DEI office hosts panel discussion on underreported ME/NA and APID/A demographic statistics

Thursday, October 24, 2019 - 6:45pm

Ravi Pendse, vice president for Information Technology and chief information officer, speaks on invisible ethnic identities in the Student Activities Building Thursday afternoon.

Ravi Pendse, vice president for Information Technology and chief information officer, speaks on invisible ethnic identities in the Student Activities Building Thursday afternoon. Buy this photo
Ruchita Iyer/Daily

About 70 faculty, staff and students were in attendance on Thursday at LSA’s Office of Diversity, Equity & Inclusion panel focused on bringing awareness to Asian Pacific Islander Desi/American and Middle Eastern/North African identities at the University of Michigan. The event featured five speakers, all of whom were faculty and staff members at the University. 

The event began with questions from the hosts directed to specific panelists. The first question was for Melissa Borja, assistant professor in A/PIA studies, about the history of APID/A individuals at the University. 

Borja explained the importance of individuals claiming a specific identity and then allowing it to be counted in the school’s demographics. She explored the concept by using the example of how Asian Americans have changed the way they identify themselves over time. 

“The term ‘Asian American’ was first used in the 1960s for very specific political purposes,” Borja said. “Japanese Americans, Chinese Americans, Filipino Americans and other people’s Asian ancestry decided that it was politically advantageous for them to unite under that political category, and we can’t ignore that this category continues to be politically contested — that they are continuing to grapple about the boundaries of this category.” 

Matthew Stiffler, a lecturer in American Culture and researcher at the Arab American National Museum in Dearborn, Mich., commented on the idea of identity further by describing a similar struggle for ME/NA-identifying individuals. He explained how the umbrella term ME/NA is a relatively new concept, and the countries that fall under this term are still developing. 

“To think of ME/NA as a rallying identity for people in the United States …  (is) a very recent history,” Stiffler said. “Where it comes from the need to have an identity is recent. Where we’re at as a nation, (ME/NA) boxes matter.”

The discussion then moved to why checkboxes exist, what data is collected and where the University is going in terms of demographic data collection. 

Traci Buckner, lead analyst at University Human Resource Records and Information Services, spoke about the ways in which federal requirements play into how the University handles demographic information regarding faculty and staff. The office of UHRRIS follows the federal guidelines in collecting demographic data, but the process can be complicated when a faculty or staff member does not disclose their ethnicity.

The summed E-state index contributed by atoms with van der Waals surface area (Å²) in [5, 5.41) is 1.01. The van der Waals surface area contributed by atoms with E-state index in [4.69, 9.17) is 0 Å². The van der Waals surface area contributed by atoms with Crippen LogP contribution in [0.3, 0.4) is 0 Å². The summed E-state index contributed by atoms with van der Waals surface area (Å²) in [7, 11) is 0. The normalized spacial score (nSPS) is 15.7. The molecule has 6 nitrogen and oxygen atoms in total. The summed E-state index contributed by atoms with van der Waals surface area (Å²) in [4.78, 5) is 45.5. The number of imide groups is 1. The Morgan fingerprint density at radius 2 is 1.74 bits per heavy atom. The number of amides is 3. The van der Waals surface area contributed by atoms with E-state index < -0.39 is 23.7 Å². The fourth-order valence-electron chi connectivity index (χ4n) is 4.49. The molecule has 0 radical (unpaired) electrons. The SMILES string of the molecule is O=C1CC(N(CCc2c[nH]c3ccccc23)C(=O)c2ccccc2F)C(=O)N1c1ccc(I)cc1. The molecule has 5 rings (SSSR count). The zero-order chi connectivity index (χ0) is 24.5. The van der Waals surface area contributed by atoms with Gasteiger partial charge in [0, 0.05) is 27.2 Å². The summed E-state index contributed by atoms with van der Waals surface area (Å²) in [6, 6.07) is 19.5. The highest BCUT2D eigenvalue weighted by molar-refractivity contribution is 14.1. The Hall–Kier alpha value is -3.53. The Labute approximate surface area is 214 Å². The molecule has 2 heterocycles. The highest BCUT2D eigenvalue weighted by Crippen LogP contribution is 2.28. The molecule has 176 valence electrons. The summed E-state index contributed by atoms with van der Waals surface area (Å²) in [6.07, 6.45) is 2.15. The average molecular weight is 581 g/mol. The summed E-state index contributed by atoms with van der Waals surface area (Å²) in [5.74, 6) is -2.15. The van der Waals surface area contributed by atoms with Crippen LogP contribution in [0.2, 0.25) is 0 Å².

Paul Robinson, associate vice provost at the Office of the  Registrar, discussed the extended ethnicities initiative for both students and faculty at the University that allows students to update their identities in Wolverine Access according to their specific racial and ethnic identities. 

“In the last several months, we enabled our students’ systems and HR systems to be able to capture some data of ethnicities,” Robinson said. 

Ravi Pendse, vice president of information technology and chief information officer at the University, reminded the audience that while demographic data collection is essential to representation, the University must also respect students’ rights to information and data privacy. 

“All of that information, powered by data that we all generate, has to be somewhere work has to be analyzed, has to be protected, has to be thoughtfully used,” Pendse said. “I’m a director here saying that we must make available to our entire campus for students first, a data dashboard that students can look at and see what data we are collecting on them, and why.”

Rackham student Alyssa Park told The Daily she attended the event because of her interest in the disaggregation of data around Asian American students and erasure of specific ethnic groups who fall under the pan-Asian identity.

“Something that really stuck out to me in this event is the power of data and the actions that can be taken from what we find out or what we choose to find out,” Park said. 

Correction: An earlier version of this article incorrectly cited Park's interest in the "desegregation" of data instead of "disaggregation."